The Corner

Rioting Hits a Sanctuary City

The Los Angeles Police Department’s sanctuary policy is officially intended to foster trust between illegal aliens and the LAPD–in particular, to ensure that illegal aliens cooperate with the police in reporting crime. No one has ever shown that sanctuary policies result in more witness cooperation than would occur without such policies, but we can now say with assurance that the more general “trust and good will” rationale for sanctuary policies is bogus.

For the last two days, Hispanics in the Westlake section of Los Angeles, a poor neighborhood of Mexicans and Central Americans close to downtown, have violently clashed with the police following the fatal shooting on Sunday of a drunken Guatemalan “day laborer” — i.e., illegal alien — who had been threatening passersby with a vicious-looking knife. Responding at 9.30 p.m. to a 911 call regarding the knife-wielding assailant, three officers on bikes confronted 37-year-old Manuel Jamines with weapons drawn and repeatedly asked Jamines in Spanish and English to drop the knife. Instead, Jamines, who, as was his weekend wont, had been drinking since 9 a.m., lunged at them with the knife over his head, according to LAPD chief Charles Beck. Officer Frank Hernandez responded with two shots which killed Jamines.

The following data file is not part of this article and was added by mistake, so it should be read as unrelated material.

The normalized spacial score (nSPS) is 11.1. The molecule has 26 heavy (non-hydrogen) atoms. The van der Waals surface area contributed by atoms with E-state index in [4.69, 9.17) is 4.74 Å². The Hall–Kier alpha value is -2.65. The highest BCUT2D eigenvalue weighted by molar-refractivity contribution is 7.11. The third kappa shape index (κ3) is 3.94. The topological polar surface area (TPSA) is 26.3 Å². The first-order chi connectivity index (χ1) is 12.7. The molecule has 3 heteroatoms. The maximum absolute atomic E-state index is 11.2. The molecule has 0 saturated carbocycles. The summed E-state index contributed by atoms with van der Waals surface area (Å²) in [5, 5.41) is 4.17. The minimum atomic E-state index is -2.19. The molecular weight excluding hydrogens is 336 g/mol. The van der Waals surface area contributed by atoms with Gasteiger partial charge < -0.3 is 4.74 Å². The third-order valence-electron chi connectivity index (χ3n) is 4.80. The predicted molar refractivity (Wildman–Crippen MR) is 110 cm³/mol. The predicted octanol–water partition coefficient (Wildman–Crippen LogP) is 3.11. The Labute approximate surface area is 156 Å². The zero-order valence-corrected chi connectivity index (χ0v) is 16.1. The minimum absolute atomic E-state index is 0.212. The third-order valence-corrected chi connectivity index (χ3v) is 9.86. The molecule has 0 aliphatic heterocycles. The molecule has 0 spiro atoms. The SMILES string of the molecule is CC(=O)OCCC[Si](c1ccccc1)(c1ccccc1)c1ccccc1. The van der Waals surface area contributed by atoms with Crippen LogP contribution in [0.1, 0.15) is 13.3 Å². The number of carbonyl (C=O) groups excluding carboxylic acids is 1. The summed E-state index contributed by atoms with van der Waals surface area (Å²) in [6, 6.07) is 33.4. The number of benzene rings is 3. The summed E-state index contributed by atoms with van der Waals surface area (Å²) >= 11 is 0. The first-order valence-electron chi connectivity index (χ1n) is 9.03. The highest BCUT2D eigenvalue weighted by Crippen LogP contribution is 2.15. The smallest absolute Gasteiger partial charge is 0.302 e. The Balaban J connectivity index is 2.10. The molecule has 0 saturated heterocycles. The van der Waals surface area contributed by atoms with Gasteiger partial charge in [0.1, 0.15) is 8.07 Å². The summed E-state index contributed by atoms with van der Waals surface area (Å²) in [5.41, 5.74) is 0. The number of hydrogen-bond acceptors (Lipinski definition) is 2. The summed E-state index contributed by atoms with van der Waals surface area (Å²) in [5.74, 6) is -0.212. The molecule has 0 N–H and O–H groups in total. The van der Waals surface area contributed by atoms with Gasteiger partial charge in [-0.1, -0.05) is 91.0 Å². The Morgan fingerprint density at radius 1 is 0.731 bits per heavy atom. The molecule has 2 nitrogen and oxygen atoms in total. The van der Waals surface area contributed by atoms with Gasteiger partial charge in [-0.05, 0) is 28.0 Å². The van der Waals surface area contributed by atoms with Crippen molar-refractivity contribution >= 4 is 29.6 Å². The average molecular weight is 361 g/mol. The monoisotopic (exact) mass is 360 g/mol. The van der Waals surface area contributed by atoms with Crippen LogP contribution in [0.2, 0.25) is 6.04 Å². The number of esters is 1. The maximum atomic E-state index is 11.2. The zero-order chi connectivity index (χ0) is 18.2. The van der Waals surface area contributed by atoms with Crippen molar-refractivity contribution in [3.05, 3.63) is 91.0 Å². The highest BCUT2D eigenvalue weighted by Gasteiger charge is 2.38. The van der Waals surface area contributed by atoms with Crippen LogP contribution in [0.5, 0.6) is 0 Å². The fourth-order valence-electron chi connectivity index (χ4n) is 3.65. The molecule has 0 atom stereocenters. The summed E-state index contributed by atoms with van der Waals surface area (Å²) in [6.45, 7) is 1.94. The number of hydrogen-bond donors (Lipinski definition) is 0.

The subsequent protests could well have been organized by the Rev. Al Sharpton. Residents have thrown rocks and bottles at officers, set trashcans on fire, and hurled projectiles at the windows of the local Rampart police station, while calling the police “assassins” and demanding “justice.” A store security guard had to flee in his car after protesters got in a shoving match with him; as he sped away, they threw objects at his car. As usual in such matters, witnesses are claiming that Jamines was unarmed.

The LAPD has worked for years on cleaning up the Westlake-Ramparts section from the gangs and disorder that have characterized it. Illegal aliens and their progeny have been both the perpetrators and victims of that disorder; they are also the beneficiaries of the department’s recent progress in cleaning up the landmark MacArthur Park, which had been infested with the drug trade and prostitution.

Chief Charles Beck, who recently took over the LAPD from William Bratton, is one of the department’s most street-savvy commanders; he took command of the Rampart police division following the greatly overhyped Rampart corruption scandal of the late 1990s and restored the division’s crucial role in aggressively fighting gangs. Beck’s rise to the head of the department was a great boon to Los Angeles. Beck is also an unequivocal defender of Special Order 40, the LAPD’s controversial sanctuary policy. Given the unstoppable power of Latinos in Los Angeles politics, it is unlikely that Special Order 40 will ever be reconsidered. But Beck is having a lesson in the limits of a policy that panders to the illegal alien lobby.

Heather Mac Donald — Heather Mac Donald is the Thomas W. Smith Fellow at the Manhattan Institute, a contributing editor of City Journal, and the author of the New York Times bestseller The War on Cops

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